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First Look: Way Huge Attack Vector

Way Huge Attack Vector Phaser & Envelope Filter Demo | First Look

Phaser and envelope filter combine to make unconventional sounds that transcend both effects.


This pedal was designed to crank out an array of off-kilter sounds, twisting your riffs into crazy new forms. Bee stings, perfect for funky moods. Gloopy syrup to drench your low-string twanging. Fifty shades of rude behavior that’ll turn a pleasant cocktail party into a drunken brawl.

The Attack Vector Phaser & Envelope’s attitude is intended to work with electric bass as well as guitar. So if you’re looking for pedal that smiles politely and behaves appropriately, keep right on walking – you won’t find it here. But if you seek a kindred spirit and fellow troublemaker, the Way Huge Smalls Attack Vector Phaser & Envelope might just become your new best friend.

On her new record with her trio, Molly Miller executes a live-feeling work of structural harmony that mirrors her busy life.

Photo by Anna Azarov

The accomplished guitarist and teacher’s new record, like her lifestyle, is taut and exciting—no more, and certainly no less, than is needed.

Molly Miller, a self-described “high-energy person,” is fully charged by the crack of dawn. When Ischeduled our interview, she opted for the very first slot available—8:30 a.m.—just before her 10 a.m. tennis match!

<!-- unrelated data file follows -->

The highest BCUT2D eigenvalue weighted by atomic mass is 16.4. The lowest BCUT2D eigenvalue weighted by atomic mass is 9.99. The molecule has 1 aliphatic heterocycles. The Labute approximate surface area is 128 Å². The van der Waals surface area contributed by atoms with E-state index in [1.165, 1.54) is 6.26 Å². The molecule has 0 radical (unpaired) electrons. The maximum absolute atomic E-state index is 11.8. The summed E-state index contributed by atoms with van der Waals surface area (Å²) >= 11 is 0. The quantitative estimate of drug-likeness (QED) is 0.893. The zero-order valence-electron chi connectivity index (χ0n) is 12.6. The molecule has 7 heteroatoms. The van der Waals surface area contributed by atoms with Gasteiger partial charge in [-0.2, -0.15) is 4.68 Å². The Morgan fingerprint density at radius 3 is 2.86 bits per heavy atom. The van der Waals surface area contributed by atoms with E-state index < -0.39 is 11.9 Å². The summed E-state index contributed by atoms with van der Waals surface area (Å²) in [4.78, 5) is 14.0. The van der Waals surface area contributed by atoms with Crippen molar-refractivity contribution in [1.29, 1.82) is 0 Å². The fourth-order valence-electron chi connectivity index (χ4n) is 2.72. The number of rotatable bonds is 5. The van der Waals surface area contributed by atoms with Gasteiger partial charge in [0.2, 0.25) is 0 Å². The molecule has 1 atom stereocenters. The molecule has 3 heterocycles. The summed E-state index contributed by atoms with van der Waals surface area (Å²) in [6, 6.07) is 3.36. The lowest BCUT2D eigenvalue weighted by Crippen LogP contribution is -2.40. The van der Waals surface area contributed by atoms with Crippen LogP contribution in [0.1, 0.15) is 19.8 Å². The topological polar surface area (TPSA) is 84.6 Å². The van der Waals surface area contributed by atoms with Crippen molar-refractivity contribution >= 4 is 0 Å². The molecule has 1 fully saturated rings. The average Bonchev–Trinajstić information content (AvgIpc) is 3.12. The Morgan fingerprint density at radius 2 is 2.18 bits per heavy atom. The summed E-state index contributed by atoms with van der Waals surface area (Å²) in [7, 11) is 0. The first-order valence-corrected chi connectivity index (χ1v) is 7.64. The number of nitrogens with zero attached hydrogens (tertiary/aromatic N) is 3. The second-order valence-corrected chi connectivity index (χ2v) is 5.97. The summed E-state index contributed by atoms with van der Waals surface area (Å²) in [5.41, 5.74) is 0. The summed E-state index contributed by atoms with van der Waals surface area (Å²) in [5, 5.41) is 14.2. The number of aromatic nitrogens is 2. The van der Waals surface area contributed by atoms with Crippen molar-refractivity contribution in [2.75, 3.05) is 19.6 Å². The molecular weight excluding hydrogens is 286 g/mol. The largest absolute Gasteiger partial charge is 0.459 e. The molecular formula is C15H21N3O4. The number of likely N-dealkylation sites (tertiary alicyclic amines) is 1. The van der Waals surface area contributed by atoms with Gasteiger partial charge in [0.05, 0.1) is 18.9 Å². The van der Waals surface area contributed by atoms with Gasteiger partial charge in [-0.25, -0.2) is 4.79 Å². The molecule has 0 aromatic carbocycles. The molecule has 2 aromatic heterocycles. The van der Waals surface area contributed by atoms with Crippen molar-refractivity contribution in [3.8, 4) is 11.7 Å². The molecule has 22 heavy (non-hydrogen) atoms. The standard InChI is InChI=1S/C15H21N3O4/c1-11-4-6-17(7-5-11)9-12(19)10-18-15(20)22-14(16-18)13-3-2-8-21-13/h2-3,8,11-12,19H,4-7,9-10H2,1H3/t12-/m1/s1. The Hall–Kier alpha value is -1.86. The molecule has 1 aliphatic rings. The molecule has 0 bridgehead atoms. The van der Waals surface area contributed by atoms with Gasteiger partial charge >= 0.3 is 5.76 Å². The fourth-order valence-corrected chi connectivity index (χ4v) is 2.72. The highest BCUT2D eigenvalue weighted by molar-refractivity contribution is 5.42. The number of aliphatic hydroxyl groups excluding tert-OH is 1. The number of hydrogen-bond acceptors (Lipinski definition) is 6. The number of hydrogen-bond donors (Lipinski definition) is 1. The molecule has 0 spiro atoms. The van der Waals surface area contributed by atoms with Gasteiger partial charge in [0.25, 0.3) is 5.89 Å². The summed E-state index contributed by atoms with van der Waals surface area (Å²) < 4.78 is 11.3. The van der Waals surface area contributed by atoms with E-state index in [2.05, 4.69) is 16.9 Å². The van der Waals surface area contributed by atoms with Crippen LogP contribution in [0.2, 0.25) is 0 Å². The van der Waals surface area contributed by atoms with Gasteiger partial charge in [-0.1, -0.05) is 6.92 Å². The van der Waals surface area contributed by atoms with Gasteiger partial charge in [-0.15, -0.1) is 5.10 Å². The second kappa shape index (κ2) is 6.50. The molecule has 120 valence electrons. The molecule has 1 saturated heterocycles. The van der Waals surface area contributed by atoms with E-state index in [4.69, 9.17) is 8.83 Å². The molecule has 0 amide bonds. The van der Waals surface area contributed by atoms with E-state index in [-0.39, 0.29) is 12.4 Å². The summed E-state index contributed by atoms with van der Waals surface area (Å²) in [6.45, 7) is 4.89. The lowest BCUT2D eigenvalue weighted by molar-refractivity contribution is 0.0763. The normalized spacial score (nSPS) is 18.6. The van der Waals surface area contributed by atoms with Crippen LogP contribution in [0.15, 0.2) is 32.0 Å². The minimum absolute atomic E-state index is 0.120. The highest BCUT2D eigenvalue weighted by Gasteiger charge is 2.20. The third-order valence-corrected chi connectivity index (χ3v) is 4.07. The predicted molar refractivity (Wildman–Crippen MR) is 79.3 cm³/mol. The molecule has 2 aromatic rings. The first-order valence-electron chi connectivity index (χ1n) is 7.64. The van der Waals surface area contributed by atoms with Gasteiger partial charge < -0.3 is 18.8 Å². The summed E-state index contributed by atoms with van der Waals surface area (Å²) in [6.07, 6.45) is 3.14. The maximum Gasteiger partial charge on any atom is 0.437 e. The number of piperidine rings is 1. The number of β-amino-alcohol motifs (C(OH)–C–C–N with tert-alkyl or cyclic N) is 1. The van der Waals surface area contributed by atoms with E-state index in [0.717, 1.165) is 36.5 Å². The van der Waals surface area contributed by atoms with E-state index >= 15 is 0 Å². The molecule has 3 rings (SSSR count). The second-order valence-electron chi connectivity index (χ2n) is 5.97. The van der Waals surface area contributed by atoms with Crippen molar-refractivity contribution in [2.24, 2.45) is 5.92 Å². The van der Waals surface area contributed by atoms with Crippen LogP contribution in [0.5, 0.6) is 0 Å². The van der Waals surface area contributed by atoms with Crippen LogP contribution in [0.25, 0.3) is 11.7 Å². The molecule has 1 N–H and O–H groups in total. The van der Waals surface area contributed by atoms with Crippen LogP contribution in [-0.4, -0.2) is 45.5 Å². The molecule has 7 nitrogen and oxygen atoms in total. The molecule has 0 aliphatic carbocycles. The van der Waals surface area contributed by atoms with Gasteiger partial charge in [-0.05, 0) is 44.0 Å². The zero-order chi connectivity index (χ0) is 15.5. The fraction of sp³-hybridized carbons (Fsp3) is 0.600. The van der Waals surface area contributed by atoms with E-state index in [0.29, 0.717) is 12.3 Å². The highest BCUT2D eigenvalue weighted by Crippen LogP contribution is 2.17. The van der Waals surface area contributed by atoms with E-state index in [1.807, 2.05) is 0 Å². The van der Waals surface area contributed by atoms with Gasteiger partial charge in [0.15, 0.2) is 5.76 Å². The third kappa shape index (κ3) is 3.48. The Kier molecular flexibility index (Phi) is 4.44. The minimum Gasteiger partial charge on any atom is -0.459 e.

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On this season finale episode, the actor and musician leads a Prine-inspired songwriting session about how few tools we have in our collective toolbox.

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Featuring enhanced amp models, a built-in creative looper, AI-powered tone exploration, and smart jam features.

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Donner andThird Man Hardware’s $99, three-in-one analog distortion, phaser, and delay honors Jack White’s budget gear roots.

Compact. Light. Fun. Dirt cheap. Many cool sounds that make this pedal a viable option for traveling pros.

Phaser level control not much use below 1 o’clock. Repeats are bright for an analog delay. Greater range of low-gain sounds would be nice.

$99

Donner X Third Man Triple Threat
thirdmanrecords.com

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A huge part of the early White Stripes mystique, sound, ethos, and identity was tied to guitars and amps that, at the time, you could luck into for cheap at a garage sale. These days, it’s harder to score a Crestwood Astral II, or Silvertone Twin Twelve with a part-time job in the ice cream shop. Back in the late ’90s, though, they were a source of raw, nasty sounds for less than a new, more generic guitar or amp.

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